ITC Johnston™


ITC Johnston™


Dawson,Richard; Farey,Dave






ITC Johnston是Dave Farey和Richard Dawson在Edward Johnston作品的基础上共同努力的结果。伦敦字体设计师Dave Farey说,在开发ITC Johnston时,他“不对字体和人都做了大量的调研。” Edward Johnston有点古怪,“以坐在躺椅上,口袋里装着吐司而著称。”(那个躺椅是客厅中他最喜欢的家具;吐司是为了让他手边总有吃的)。在那个世纪初期,Johnston几乎一手促成了文艺复兴时期英国宫廷斜体的书法传统。他的著作《Writing & Illuminating, & Lettering》(书名中多出来一个独特的逗号)是这方面的经典著作,他对同时代人的影响是巨大的。然而,他最令人难忘的也许是1916年为London Underground Railway(现在的London Transport)设计的字母系统,这是基于他最初的“block letter”模型。<br><br>

Johnston的字母是根据他在大英博物馆对历史书写技巧的研究而精心建构的。他的大写字母取自最优秀的古典罗马铭文。“他对无衬线字体样式有着严格的规定”,Farey说,“特别是线条的粗细结构,高度与粗细的比例是1:7,因此水平线和垂直线的厚度是一样的。Johnston的O、C和G,甚至是S的圆都是正圆。这对于文本大小来说是个问题,或者实际尺寸小于半英寸。它还排除了任何其他的字重,但中等粗细除外,以及任何比1:7的比例更细或者更粗的字重。“Johnston在他所进行的任何项目中都表现得很慢,这是众所周知的。”,Farey说, “在抗议之下,他最终用了20年创作了一个较粗的字重(仅有大写字母)。”<br><br>

Farey和他的同事Richard Dawson将ITC Johnston建立在Edward Johnston的原始block letter的基础之上,并将其扩展称一个包含三种字重的字体家族。据Farey所说,Johnston本人从未把他的Underground字体称为字体。这是一个用于标识和其他显示目的的字母系统,旨在使人们一目了然,而不仅仅是在文字段落中可读。Farey和Dawson的改编版本保留了Johnston字母的鲜明风格,同时又很好地融入到了文本中。<br><br>

Johnston的block letter与Gill Sans相似,后者是Monotype在20世纪20年代成发展起来的一个非常成功的字体家族。年轻的Eric Gill曾在伦敦印刷学院师从Johnston,与他一起从事Underground项目,并遵循许多相同的原则开发了他自己的无衬线字体。自第一次世界大战之后,Johnston字母使伦敦交通运输系统有一种独特的风格,但几十年来,Gill Sans已经成为英国平面设计标志性的字母形式。(Johnston的无衬线字体一直用于Underground项目,直到20世纪80年代初,伦敦的设计公司Banks and Miles设计了一个x高度更高的修订版和现代化版本。) <br><br>

Farey和Dawson在他们位于伦敦的Clerkenwell的工作室工作,他们希望创作一个既不是博物馆展品,也不是拙劣的字体家族,这将为无处不在的Gill Sans提供“一种同流派的替代字体”。“这些字母”,Farey在谈到Johnston字母时说:“从未发展成现代风格。”他和Dawson不仅设计了ITC Johnston的三种字重,还为每种字重都提供了一套完整的小型大写字母(这是原始的Johnston字体和Gill字体都没有的),还有老式数字和几个替代字符。<br>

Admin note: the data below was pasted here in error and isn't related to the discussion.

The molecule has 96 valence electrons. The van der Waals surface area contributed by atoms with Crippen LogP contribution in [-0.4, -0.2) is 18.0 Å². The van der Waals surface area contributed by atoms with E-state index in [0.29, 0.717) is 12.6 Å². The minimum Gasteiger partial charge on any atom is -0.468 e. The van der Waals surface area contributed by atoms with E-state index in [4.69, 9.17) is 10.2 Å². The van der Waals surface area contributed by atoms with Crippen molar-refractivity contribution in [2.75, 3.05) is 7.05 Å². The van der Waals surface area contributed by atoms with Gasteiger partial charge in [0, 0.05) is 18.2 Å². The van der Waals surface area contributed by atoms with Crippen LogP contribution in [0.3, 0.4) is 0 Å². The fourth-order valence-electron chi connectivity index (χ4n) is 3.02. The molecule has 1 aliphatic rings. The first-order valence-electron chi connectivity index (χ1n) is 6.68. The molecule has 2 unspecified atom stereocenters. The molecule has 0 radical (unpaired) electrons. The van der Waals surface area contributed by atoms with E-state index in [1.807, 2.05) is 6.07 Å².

ITC Johnston is the result of the combined talents of Dave Farey and Richard Dawson, based on the work of Edward Johnston. In developing ITC Johnston, says London type designer Dave Farey, he did “lots of research on not only the face but the man.” Edward Johnston was something of an eccentric, “famous for sitting in a deck chair and carrying toast in his pockets.” (The deck chair was his preferred furniture in his own living room; the toast was so that he’d always have sustenance near at hand.) Johnston was also almost single-handedly responsible, early in this century, for the revival in Britain of the Renaissance calligraphic tradition of the chancery italic. His book Writing & Illuminating, & Lettering (with its peculiar extraneous comma in the title) is a classic on its subject, and his influence on his contemporaries was tremendous. He is perhaps best remembered, however, for the alphabet that he designed in 1916 for the London Underground Railway (now London Transport), which was based on his original “block letter” model.<br>
Johnston’s letters were constructed very carefully, based on his study of historical writing techniques at the British Museum. His capital letters took their form from the best classical Roman inscriptions. “He had serious rules for his sans serif style,” says Farey, “particularly the height-to-weight ratio of 1:7 for the construction of line weight, and therefore horizontals and verticals were to be the same thickness. Johnston’s O’s and C’s and G’s and even his S’s were constructions of perfect circles. This was a bit of a problem as far as text sizes were concerned, or in reality sizes smaller than half an inch. It also precluded any other weight but medium ‘ any weight lighter or heavier than his 1:7 relationship.” Johnston was famously slow at any project he undertook, says Farey. “He did eventually, under protest, create a bolder weight, in capitals only ‘ which took twenty years to complete.”<br>
Farey and his colleague Richard Dawson have based ITC Johnston on Edward Johnston’s original block letters, expanding them into a three-weight type family. Johnston himself never called his Underground lettering a typeface, according to Farey. It was an alphabet meant for signage and other display purposes, designed to be legible at a glance rather than readable in passages of text. Farey and Dawson’s adaptation retains the sparkling starkness of Johnston’s letters while combining comfortably